- Make use of leftovers-of course inevitably I made a few big batches of something or other that was barely touched. Instead of throwing these dishes away, I figured out how to reincarnate them. This is perhaps the piece that makes me happiest as entertaining can be expensive and I didn’t want to have to go back to the store as I did in year two. Here are some examples of how I recycled perfectly good food:
We grilled too much sausage. Upon looking at the plate of leftover sausage the next day, I wanted to gag. However, after I sliced them and sauteed them with garlic, freshly chopped spinach, sundried tomatoes, and onions, they came back to life. Why throw out perfectly delicious sausage that is only a day old? Meanwhile, I boiled orechiette pasta and then tossed everything together along with grated Pecorino Romano cheese and lemon zest. It was a hit the next day and talk about stretching a buck!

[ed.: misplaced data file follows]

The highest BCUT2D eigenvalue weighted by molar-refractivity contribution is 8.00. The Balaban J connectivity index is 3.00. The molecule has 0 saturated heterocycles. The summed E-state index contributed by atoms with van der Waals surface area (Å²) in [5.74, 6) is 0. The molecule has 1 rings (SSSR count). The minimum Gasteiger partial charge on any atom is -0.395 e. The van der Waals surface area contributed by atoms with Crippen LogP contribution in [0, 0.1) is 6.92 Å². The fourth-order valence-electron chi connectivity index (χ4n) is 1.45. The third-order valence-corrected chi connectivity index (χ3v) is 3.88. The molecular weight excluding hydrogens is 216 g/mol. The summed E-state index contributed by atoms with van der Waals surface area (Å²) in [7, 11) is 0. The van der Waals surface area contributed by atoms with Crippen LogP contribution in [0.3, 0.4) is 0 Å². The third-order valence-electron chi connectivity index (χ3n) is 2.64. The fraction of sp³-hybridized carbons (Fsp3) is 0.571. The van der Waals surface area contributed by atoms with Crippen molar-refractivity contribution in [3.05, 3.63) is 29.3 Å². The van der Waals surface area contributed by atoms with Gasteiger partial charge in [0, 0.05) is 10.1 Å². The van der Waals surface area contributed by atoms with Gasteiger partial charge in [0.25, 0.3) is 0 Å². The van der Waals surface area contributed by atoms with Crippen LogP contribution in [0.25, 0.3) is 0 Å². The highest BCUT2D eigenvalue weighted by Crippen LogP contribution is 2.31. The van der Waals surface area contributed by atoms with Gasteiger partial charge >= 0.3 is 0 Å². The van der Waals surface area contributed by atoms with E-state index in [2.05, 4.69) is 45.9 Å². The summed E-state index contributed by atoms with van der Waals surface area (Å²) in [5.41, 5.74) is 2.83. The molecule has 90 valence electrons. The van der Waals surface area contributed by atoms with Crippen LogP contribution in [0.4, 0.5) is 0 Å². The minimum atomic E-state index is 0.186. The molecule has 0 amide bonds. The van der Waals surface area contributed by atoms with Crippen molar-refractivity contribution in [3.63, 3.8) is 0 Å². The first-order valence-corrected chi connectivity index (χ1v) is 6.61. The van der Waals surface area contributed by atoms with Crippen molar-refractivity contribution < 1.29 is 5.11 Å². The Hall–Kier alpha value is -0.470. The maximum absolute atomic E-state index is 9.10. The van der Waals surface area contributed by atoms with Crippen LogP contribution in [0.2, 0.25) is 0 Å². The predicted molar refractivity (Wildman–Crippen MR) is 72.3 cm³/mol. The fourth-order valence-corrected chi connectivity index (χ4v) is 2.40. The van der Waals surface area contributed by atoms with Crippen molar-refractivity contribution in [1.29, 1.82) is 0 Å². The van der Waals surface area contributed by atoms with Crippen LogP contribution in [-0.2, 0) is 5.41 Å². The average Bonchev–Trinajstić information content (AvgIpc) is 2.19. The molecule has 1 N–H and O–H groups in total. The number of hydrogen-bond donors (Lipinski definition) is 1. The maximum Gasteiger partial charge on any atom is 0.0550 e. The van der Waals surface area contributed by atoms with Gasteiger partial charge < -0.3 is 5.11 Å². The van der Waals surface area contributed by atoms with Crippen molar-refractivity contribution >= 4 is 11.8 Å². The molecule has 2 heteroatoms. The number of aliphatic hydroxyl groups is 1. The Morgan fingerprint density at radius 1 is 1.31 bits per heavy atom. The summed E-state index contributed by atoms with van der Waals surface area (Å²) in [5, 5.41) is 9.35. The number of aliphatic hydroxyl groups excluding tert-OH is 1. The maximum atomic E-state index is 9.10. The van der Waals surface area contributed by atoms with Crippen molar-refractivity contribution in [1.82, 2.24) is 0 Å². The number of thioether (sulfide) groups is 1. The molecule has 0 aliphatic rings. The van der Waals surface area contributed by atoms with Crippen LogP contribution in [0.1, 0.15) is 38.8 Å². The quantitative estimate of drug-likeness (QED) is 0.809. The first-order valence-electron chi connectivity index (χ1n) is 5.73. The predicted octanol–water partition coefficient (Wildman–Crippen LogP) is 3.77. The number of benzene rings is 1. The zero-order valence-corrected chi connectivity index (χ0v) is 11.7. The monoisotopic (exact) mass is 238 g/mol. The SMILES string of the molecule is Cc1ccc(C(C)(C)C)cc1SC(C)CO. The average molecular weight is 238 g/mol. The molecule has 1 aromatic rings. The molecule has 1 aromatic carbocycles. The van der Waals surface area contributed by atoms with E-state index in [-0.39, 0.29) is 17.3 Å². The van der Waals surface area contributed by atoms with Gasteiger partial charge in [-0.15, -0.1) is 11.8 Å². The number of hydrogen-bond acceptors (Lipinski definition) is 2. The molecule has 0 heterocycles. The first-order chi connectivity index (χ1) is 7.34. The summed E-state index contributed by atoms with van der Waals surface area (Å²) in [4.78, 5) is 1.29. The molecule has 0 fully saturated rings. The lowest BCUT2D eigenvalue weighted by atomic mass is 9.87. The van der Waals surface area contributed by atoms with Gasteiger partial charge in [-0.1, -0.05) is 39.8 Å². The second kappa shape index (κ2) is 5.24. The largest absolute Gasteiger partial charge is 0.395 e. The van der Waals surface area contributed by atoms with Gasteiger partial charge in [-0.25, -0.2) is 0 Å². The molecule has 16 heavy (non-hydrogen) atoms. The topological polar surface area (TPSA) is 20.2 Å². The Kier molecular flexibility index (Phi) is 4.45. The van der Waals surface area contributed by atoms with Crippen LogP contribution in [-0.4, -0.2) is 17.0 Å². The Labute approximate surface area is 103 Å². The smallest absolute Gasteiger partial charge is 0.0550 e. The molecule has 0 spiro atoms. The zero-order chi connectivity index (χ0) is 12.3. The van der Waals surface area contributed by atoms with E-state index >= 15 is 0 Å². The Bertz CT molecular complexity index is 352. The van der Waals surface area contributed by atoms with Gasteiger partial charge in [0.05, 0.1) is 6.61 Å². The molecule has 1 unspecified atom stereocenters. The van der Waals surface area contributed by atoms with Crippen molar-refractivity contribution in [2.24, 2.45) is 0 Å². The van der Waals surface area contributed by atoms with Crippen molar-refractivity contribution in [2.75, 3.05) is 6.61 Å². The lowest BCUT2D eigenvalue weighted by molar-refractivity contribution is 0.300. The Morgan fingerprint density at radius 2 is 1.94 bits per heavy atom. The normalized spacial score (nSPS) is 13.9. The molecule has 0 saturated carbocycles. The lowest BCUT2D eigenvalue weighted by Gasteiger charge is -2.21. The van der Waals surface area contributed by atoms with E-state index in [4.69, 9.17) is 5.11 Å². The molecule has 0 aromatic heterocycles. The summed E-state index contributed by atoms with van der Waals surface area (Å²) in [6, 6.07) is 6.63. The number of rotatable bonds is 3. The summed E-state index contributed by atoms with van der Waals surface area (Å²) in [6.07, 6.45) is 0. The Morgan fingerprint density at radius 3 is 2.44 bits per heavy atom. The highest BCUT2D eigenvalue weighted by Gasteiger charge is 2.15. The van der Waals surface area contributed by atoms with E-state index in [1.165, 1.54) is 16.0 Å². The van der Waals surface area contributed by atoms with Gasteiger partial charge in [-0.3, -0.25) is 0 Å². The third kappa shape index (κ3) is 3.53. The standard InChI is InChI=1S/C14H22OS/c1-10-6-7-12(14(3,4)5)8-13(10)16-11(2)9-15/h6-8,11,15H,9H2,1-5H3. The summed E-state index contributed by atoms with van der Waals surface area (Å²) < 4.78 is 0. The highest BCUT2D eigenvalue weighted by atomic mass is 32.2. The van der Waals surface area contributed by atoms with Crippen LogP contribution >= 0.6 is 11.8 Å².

I made way too many ears of corn. This was my great excuse to try Seamus Mullen’s Corn and Crab Salad recipe, or my variation of it based on what I had on hand. I happened to have two cans of crabmeat that I was going to use for a Crab Dip, but this recipe just stole it right from the cupboard. First I took the leftover ears and scraped the kernels off with a knife. In a bowl, per Seamus’ instructions, I grated a clove of garlic, added white wine vinegar, lemon juice and zest and EVOO and whisked it together. I tossed the corn with this dressing, along with a minced red onion, a seedless cuke, a pint of sliced grape tomatoes, the crab, a handful of fresh tarragon and fresh basil, a sprinkling of ancho chili powder, salt and pepper. His recipe is different, but mine worked great and it was super light and refreshing.